Palm trees are a tropical species and consist of many different cultivars. In the U.S., most palm tree varieties grow in the southern states, plus California and Hawaii. However, they can be grown in pots in northern climates if proper winter protection is provided. In addition, trees in southern climates require protection during unseasonably cold weather. If protection is not provided, the tree will suffer frond die-back or even death.
Preserve Small Palm Trees
Spread clean hay or pine straw around the base of the palm tree in a circular pattern, using a shovel or pitchfork. Stack the material up as high as possible in a mound until you completely cover the top of the palm tree. Leave a lot of air in the material, and do not pack it down, since the air acts as an insulator.
Place an upside-down cardboard box on top of the palm to provide further protection. Stuff the straw or pine straw up under the box as much as possible.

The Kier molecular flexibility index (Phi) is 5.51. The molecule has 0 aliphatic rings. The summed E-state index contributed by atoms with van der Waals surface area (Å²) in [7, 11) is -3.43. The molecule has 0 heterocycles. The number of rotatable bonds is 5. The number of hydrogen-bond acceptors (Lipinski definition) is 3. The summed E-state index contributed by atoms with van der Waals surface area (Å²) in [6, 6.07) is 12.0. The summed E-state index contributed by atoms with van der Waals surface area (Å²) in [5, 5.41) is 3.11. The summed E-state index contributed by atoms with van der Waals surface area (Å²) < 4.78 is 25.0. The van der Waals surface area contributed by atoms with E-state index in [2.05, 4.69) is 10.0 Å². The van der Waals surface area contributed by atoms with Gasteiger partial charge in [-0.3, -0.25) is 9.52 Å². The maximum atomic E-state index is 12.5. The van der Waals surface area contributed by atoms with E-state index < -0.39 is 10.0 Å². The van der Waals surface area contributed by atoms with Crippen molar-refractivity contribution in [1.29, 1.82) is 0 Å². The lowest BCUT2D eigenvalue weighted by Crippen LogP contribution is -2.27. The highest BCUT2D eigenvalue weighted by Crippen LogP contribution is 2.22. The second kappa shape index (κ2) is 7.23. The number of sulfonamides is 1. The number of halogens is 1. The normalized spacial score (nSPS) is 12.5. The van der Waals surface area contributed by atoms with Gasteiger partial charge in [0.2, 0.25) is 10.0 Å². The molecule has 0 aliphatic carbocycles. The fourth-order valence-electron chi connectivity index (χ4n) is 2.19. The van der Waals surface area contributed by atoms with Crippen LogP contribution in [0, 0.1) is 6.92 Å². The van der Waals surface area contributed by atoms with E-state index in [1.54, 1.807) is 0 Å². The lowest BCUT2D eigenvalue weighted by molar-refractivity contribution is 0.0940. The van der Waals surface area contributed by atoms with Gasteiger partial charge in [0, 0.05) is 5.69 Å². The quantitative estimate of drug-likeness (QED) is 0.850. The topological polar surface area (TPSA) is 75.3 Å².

Leave the box and the straw on until the temperatures rise above freezing. Do not leave it on for longer than five continuous days. Leaving it longer than this period of time will cause rotting.
Preserve Large Palm Trees
Place a roll of burlap against the palm tree trunk as close to the ground as possible. Wrap the burlap around the trunk tightly twice and then angle it upward to begin wrapping it around the remainder of the trunk. Continue until you reach the bottom of the canopy where the fronds start.
Use a tape measure to wrap around the trunk and determine the circumference. Cut four to five pieces of twine that are at least twice the circumference.
Wrap the pieces of twine around the palm tree trunk at equally spaced intervals to secure the burlap.